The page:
Letter from Mr O’Brien, Agent to the Inland Steam Navigation Company
Kilrush Steam Packet Office, December, 1837
Gentlemen — I beg to inclose the Return which you requested; I also send a Statement of our Exports and Imports for the last ten years.
It affords me much pleasure in being able to state, that the trade and conditions of the people in this district appear much improved since the introduction of Steamers on the Lower Shannon.
I recollect when first Mr Williams commenced on the Lower Shannon, Kilrush was a very insignificant little place, quite deserted, without trade or commerce; it is now a rising town, with a number of respectable inhabitants and merchants; and the corn market, which was formerly rated at 2d per stone under Limerick, is now fully equal, and, in some cases, better than the latter.
This improvement, so important to the farmer, was certainly caused by the cheap and expeditious conveyance between this port and Limerick; because the country farmer at once saw the absurdity of selling his corn in Kilrush, at 6d per stone, when he could get it conveyed to Limerick by steam, for one farthing per stone, where the price was 8d per stone. This soon created a competition in the price, and soon broke down the old monoply [sic], so injurious to the public.
The facility of conveyance between Kilrush and Limerick had also a tendency to bring competitors into the field; and now, instead of one corn merchant, as was the case formerly, we have eleven; and instead of two grocers, we have fifteen; and instead of two woollen drapers, we have twelve, and so on.
Kilkee and Miltown, on the Clare side, and Ballybunion, on the Kerry side, have been equally benefited. Previous to the introduction of Steamers on the Lower Shannon, these places were scarcely known; they are now rising towns, and will, I trust, after a little time, compete with some of your English favourite watering places.
At Kilkee there are 305 very fine lodges, some of which brought £30 per month, last season; at Miltown there are 204, and at Ballybunion there are 96, with excellent hotels and boarding houses.
Persons leaving Limerick in the morning, are now enabled to breakfast at Kilkee — thus performing a journey of 60 miles in the short space of five hours.
This Company has rendered invaluable services to this part of the country, which are not generally known, but for which the people seem much indebted. A great deal still remains to be done to perfect our trade in this quarter; our pier is quite unequal to the trade, which is every day increasing.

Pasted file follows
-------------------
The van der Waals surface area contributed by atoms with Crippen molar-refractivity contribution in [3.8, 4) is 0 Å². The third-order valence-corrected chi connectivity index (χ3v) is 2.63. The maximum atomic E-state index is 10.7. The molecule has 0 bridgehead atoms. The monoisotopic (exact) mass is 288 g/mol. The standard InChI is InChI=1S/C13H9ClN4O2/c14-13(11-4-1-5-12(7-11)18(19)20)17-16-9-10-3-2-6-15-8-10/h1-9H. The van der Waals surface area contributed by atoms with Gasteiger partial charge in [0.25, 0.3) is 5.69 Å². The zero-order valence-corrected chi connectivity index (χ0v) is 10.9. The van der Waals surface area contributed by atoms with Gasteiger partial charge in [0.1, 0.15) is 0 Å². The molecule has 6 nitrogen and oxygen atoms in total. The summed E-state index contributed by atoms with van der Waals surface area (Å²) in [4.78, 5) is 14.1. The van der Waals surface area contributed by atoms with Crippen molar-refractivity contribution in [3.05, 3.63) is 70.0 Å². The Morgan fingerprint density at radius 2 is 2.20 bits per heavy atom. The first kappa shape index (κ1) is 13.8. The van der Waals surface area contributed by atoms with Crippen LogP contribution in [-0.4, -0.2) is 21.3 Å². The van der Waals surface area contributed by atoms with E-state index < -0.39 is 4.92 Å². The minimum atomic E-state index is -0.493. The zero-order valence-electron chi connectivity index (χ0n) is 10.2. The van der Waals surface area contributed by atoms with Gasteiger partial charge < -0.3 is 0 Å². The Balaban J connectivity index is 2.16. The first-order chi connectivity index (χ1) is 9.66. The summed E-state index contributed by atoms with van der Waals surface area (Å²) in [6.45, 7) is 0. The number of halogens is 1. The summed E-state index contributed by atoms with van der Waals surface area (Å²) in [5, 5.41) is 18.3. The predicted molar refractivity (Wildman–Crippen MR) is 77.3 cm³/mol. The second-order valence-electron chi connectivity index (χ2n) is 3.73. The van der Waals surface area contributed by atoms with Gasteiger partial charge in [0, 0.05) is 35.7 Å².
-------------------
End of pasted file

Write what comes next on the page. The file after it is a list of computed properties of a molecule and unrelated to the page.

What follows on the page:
At present there are nine vessels at the pier, and so crowded are we, that the steamer is put completely out of berth, and is obliged to anchor in the stream, and land her cargoes and passengers in open boats — a very dangerous process at this season of the year.
I am, Gentlemen, with great respect, your obedient Servant, P B O’Brien
To the Commissioners for the Improvement of the River Shannon
Statement of the Number of Vessels frequenting the Kilrush Pier for the last Three YearsThis Statement does not comprise the Steamers which ply daily, but which, I fear, will be obliged to stop for want of a berth for discharging or taking in.
Abstract of the Imports and Exports of Kilrush, for the last Ten Years
Sundries (1835 only)
5 tons of Fish, 1 bale of Coffee, 1 bag of Rice, 1 cask of Indigo, Paints, Oil, Pitch, Tar, and Cordage.
This market does not embrace the foreign trade, which is blended in the Limerick accounts, and consists of timber from the British colonies, with a variety of wrecked goods in the winter season. Nor does it give more than a few of the principal articles imported from Great Britain, several being exempt from coast regulation; and owing to the facility of steam navigation, the greater part of the goods are imported to Limerick, and by canal from Dublin.
[Note: the quantity exported in 1836 was given as 87 firkins. Peter M Solar (“The Irish Butter Trade in the Nineteenth Century: New Estimates and Their Implications” in Studia Hibernica No 25 1990) suggests an average weight of 67.6 lb per firkin at Limerick in the early 1820s. Applying that figure gives a weight of 5881.2 lb or 52.5 long UK hundredweight, rounded to 53 cwt. There is nothing to say whether any of the amounts for Kilrush exports are gross or net weight; Solar says that “Earlier in the nineteenth century the weight of the cask was generally taken to be a fifth of the weight of butter it contained.”]
1828: 2 boxes [contents unspecified]
1829: 29 bales [nature unspecified]
1830: 4 sacks of Sea Moss
1831: 94 Marble blocks
1833: 19 cwt 3 qrs 9 lb of Staves
1834: 40 packages of Bacon
1835: 140 tons of Hides
1836: 20 bags of dried Leaves; 14 puncheons
Second Report of the Commissioners appointed pursuant to the Act 5 & 6 William IV cap 67 for the improvement of the navigation of the River Shannon; with maps, plans, and estimates HMSO, Dublin 1837